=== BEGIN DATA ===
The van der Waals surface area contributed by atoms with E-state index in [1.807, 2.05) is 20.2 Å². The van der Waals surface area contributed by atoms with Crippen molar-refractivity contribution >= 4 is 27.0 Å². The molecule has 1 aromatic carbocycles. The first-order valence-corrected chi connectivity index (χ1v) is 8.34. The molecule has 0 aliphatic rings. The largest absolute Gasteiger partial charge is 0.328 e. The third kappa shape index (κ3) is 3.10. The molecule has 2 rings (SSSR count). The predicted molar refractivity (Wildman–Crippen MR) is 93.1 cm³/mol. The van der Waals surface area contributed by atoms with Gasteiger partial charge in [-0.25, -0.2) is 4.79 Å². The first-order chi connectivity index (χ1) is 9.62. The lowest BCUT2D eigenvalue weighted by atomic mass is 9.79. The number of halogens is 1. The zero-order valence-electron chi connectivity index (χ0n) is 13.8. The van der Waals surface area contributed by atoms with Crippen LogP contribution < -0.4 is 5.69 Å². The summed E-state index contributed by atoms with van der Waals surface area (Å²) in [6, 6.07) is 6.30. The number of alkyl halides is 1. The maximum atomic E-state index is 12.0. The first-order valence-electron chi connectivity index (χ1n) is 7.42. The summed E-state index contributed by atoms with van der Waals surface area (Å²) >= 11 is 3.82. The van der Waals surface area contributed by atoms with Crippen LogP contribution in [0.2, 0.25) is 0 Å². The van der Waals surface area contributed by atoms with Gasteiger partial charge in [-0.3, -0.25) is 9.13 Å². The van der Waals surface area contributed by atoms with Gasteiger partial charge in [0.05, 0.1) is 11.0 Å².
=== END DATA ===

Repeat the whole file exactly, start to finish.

The van der Waals surface area contributed by atoms with E-state index in [1.807, 2.05) is 20.2 Å². The van der Waals surface area contributed by atoms with Crippen molar-refractivity contribution >= 4 is 27.0 Å². The molecule has 1 aromatic carbocycles. The first-order valence-corrected chi connectivity index (χ1v) is 8.34. The molecule has 0 aliphatic rings. The largest absolute Gasteiger partial charge is 0.328 e. The third kappa shape index (κ3) is 3.10. The molecule has 2 rings (SSSR count). The predicted molar refractivity (Wildman–Crippen MR) is 93.1 cm³/mol. The van der Waals surface area contributed by atoms with Gasteiger partial charge in [-0.25, -0.2) is 4.79 Å². The first-order chi connectivity index (χ1) is 9.62. The lowest BCUT2D eigenvalue weighted by atomic mass is 9.79. The number of halogens is 1. The zero-order valence-electron chi connectivity index (χ0n) is 13.8. The van der Waals surface area contributed by atoms with Crippen LogP contribution < -0.4 is 5.69 Å². The summed E-state index contributed by atoms with van der Waals surface area (Å²) in [6, 6.07) is 6.30. The number of alkyl halides is 1. The maximum atomic E-state index is 12.0. The first-order valence-electron chi connectivity index (χ1n) is 7.42. The summed E-state index contributed by atoms with van der Waals surface area (Å²) >= 11 is 3.82. The van der Waals surface area contributed by atoms with Crippen LogP contribution in [0.2, 0.25) is 0 Å². The van der Waals surface area contributed by atoms with Gasteiger partial charge in [-0.3, -0.25) is 9.13 Å². The van der Waals surface area contributed by atoms with Gasteiger partial charge in [0.05, 0.1) is 11.0 Å².